The Southwestern Historical Quarterly, Volume 65, July 1961 - April, 1962 Page: 266
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Southwestern Historical Quarterly
Daniel inspected the archives as the occupancy of the new
building began (picture opposite). During the two weeks which
followed, the priceless archival documents were packed and
trucked to their new quarters. In all, the records and books com-
prised approximately sixty truck loads. After the actual moving
was completed, one week was required for unpacking and ar-
ranging, and the Archives Division was ready to receive researchers
on Monday, August 21. Gerald A. Pierce from the University of
Mississippi was the first person to sign the new register.
Since the maturity of a state can be measured by the facilities
provided for its archives, the new depository is a credit to Texas.
A modern, pleasant archives search room is supported by well-
lighted stack areas, ample office space for employees, and separate
microfilm and typing areas. Provisions are also made for the dis-
play of some of the more important documents relating to Texas
The "Twin Sisters," two iron cannon, were cast in Cincinnati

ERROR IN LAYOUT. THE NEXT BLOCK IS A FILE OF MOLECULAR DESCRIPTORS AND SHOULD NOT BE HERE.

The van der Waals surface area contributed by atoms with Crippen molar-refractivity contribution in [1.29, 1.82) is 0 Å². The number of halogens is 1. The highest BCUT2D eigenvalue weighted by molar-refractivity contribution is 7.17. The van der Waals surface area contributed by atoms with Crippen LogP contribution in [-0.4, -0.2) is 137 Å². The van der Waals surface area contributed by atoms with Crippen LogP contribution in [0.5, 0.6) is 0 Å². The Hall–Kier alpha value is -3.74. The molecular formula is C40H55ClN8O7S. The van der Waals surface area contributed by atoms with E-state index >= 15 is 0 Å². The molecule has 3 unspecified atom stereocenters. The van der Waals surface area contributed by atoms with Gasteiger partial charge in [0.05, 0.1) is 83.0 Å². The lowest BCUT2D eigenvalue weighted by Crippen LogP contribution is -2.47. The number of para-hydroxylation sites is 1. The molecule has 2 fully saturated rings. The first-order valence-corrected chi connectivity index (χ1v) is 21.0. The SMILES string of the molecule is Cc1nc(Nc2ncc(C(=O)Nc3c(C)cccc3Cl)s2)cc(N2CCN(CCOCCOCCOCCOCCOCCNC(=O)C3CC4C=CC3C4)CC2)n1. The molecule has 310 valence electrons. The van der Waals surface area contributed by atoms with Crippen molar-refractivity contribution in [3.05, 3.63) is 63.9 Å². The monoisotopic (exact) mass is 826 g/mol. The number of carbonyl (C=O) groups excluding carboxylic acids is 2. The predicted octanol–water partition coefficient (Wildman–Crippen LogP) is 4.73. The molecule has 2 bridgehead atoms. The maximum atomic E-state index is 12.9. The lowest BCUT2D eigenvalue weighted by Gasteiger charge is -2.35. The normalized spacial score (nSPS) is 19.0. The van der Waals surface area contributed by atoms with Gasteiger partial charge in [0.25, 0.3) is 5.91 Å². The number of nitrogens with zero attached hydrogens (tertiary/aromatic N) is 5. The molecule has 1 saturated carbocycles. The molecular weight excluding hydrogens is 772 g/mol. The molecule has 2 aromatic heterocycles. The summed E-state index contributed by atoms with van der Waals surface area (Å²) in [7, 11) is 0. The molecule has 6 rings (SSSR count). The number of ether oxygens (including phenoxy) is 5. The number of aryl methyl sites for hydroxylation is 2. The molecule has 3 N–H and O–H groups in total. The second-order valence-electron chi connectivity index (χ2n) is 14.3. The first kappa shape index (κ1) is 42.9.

in late 1835 and given by citizens of the town to help Texas in its
struggle for independence. They arrived by boat through New
Orleans and Brazoria in time to be used by Sam Houston's troops
at the battle of San Jacinto. After many travels, some damage, and
the wear of years without proper care, the cannon disappeared
during the Civil War. One story contends that they were buried
near Harrisburg in August, 1865, by discharged Confederate sol-
diers. Lending a note of interest to that tale and to the continuing
search for these most famous of the yet unfound relics of the Texas
Revolution is the following letter from Jim McKee, 5th and
Harris Streets, Kemah, Texas.
During my research as an electronic prospector I accidentally ran
across some important reports that deal with the location of the "Twin
Sisters." I have this site located, in the northwestern part of Harris
County. I have every reason to believe the "Twin Sisters" are buried
in a gully that is about two or three miles long. As you know, it is
quite expensive to look for lost valuables, such as these cannon, and
it takes lots of time, patience, and know-how. It will take me about
thirty to ninety days there on this exploration for them. If the people
of Texas are interested enough to find these lost cannon then they will
donate to a public fund for the recovery. If found, they could be re-
paired, polished, and put on public display at the San Jacinto Battle-
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Texas State Historical Association. The Southwestern Historical Quarterly, Volume 65, July 1961 - April, 1962, periodical, 1962; Austin, Texas. (texashistory.unt.edu/ark:/67531/metapth101195/m1/298/: accessed September 25, 2017), University of North Texas Libraries, The Portal to Texas History, texashistory.unt.edu; crediting Texas State Historical Association.